Although I can’t say I anticipated completing my full-time, accelerated master’s degree online, I was forced to roll with the punches, just like everyone else in the past 18 months.
Studying abroad in London was exciting for a couple reasons. Firstly, I’d never been to Europe! I knew I was going to have a great experience; and secondly, at the time, it looked like COVID-19 was clearing up in the UK… I couldn’t have been more wrong. My courses were in-person for about a month before London went into yet another lockdown. This forced us to learn on Zoom, listening to lectures for 6+ hours a day followed by hours of virtual meetings for group work.
There I was, nowhere to go other than a little desk in my bedroom. I figure, why not pick up a part-time internship to gain some experience while I have all this time on my hands? Yeah… I’m not really sure what was going through my head. Who am I to think I would continue to have that free time? Of course, as soon as I start at Made by Chapter, uni finally picks up its pace, upping my 6-8 hour days to 10-12. Yikes.
I won’t lie, distance learning hit me like a bus. Although I’d experienced online courses before, they were nothing like this. I was ill-prepared to say the least. Through time and patience, I finally cracked the code for completing an online master’s degree while working part-time from home. Here’s how I did it.
1. Separate Work and Play (and Home)
This is one of the most difficult things about working and/or studying remotely. Especially as a student, I don’t live in a flat equipped for all this remote work. My desk is in my bedroom, and all day long I’m thinking about the laundry I have to do, the interior design ideas I have for my bedroom, and the errands I have to run when my work is complete (#relatable?). It’s hard to find a space where you can take your focus away from all of those distractions.
To do my best to separate my scattered non-work-related thoughts, I ensure a clean workspace (again, for me, it’s my bedroom). I start every morning with making my bed and putting away any bits and bobs from the night before. I also stow away anything on my desk that I don’t use for work or uni, and angle my desk to look out the window rather than face my bed. The less “home” I see, the less it consumes my thoughts.
I’d also recommend you set aside breaks for yourself if you need to take care of household chores. Maybe you give yourself a 15-minute break twice a day to get some washing done or run a quick errand. Whether you’re working on a personal or work task, shut the other one off completely to ensure laser focus. If you’re looking for a tool to help you stay on task and keep time, check out this Pomodoro timer, you can use it online, or add it as a Chrome extension. It’s so easy to use, you’ll love it!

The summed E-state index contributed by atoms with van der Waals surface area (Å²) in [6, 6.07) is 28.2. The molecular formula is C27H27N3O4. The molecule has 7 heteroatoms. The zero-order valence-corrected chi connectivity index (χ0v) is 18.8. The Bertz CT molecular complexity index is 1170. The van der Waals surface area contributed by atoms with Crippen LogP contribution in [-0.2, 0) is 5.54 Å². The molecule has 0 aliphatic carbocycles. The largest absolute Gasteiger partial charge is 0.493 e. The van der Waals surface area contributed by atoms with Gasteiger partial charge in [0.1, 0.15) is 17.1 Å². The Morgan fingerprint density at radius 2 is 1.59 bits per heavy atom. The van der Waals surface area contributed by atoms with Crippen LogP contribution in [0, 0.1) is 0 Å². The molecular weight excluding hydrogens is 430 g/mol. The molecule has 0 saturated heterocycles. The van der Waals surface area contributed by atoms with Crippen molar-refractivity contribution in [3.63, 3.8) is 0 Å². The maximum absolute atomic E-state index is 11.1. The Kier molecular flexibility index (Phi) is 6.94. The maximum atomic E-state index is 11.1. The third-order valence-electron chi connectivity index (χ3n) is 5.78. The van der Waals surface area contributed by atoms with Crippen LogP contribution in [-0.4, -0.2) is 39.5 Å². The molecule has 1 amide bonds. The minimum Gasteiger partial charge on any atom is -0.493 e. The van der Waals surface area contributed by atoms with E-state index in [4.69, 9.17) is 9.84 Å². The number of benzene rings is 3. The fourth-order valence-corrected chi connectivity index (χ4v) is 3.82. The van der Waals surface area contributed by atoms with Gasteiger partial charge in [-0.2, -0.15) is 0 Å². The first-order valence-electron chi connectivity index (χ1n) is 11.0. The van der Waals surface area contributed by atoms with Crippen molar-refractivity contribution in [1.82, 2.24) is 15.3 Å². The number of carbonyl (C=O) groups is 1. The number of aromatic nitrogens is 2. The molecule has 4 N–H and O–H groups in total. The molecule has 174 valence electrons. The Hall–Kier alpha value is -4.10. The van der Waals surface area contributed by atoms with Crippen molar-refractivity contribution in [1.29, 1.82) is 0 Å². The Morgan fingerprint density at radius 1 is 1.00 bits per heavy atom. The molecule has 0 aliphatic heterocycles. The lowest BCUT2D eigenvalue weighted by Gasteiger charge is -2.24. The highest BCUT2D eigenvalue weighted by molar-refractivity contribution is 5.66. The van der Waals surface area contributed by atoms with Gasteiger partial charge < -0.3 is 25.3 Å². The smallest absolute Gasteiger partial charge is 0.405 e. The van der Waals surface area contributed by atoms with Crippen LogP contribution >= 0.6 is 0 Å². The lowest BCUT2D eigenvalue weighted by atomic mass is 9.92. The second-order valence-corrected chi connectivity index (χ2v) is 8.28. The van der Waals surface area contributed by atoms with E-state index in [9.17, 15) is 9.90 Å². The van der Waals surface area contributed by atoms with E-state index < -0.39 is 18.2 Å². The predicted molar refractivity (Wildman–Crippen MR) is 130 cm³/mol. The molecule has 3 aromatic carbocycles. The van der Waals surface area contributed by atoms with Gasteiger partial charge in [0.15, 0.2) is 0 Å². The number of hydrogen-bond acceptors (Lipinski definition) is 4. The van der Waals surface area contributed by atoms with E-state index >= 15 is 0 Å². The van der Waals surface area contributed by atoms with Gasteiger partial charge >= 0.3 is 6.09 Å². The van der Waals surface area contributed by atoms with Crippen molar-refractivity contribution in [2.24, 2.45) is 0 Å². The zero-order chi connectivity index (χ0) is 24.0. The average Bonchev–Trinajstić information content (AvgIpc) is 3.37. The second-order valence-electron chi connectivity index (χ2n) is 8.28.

2. Get Your Hands on Some Desk Essentials
Creating a solid workplace is crucial in maintaining focus and productivity while working and studying from home. Some of my favourite desk essentials are this planner since it has monthly and weekly layouts, perfect for marking deadlines and keeping notes of your daily tasks and meetings. This planner stays on my desk at all times so I can check items off my to-do list, make notes of my scattered thoughts, and plan for my weeks and months ahead.
To make my desk space feel more professional and a bit like a real office, I switch between my MOFT Laptop and Z Stands to adapt my workspace to cater to how I’m feeling. Both stands come in a variety of colours to match the vibe of your desk or work area. I love the laptop stand because it’s extremely easy to use. Because It adheres to the bottom of your laptop, so it’s with you wherever you go. The Z Sit-Stand Desk is great if you have longer work days, like me, and need to stretch your legs a bit. I’m not sure about you, but I could never sit for 10+ hours a day. The Z Stand folds flat for travel, but when you need it, it’ll unfold at the perfect height for a standing desk. Not to mention the other four other ways you can use it! Both MOFT Stands make for a versatile and mobile office if you ever feel like switching up your space.
3. Establish a Routine and Stick to it
I found that the best way to stay on track and make the most of my time was to stick to a routine, as if I was physically going into uni or the office. I found that waking up early, giving myself time in the morning to have a coffee, make a good breakfast, and maybe even go for a walk really helped me with my productivity. I noticed that on the days I slept late, I wasn’t nearly as focused throughout the day.
If you’re someone who likes to have everything on their phone, try a habit tracker app. This one, called HabitShare (available for iOS and Android), is great because you can connect with friends to keep each other on track. Whether it’s your peers, co-workers, or your mum, it’s nice to be able to share this kind of experience with others.
As great as it is to stick to a routine, it’s also important to not be too hard on yourself if you get out of it for a few days. Life happens. Focusing on the fact that you messed up your routine will only take up more space in your mind, leaving even less space for work and/or uni. Go easy on yourself!
When you look at your goals from a distance they can seem extremely overwhelming. If you asked me a year ago if I would ever do a master’s program online while working from home, I would have said ‘no’, no questions asked. But here we are; if I can do it, you can too!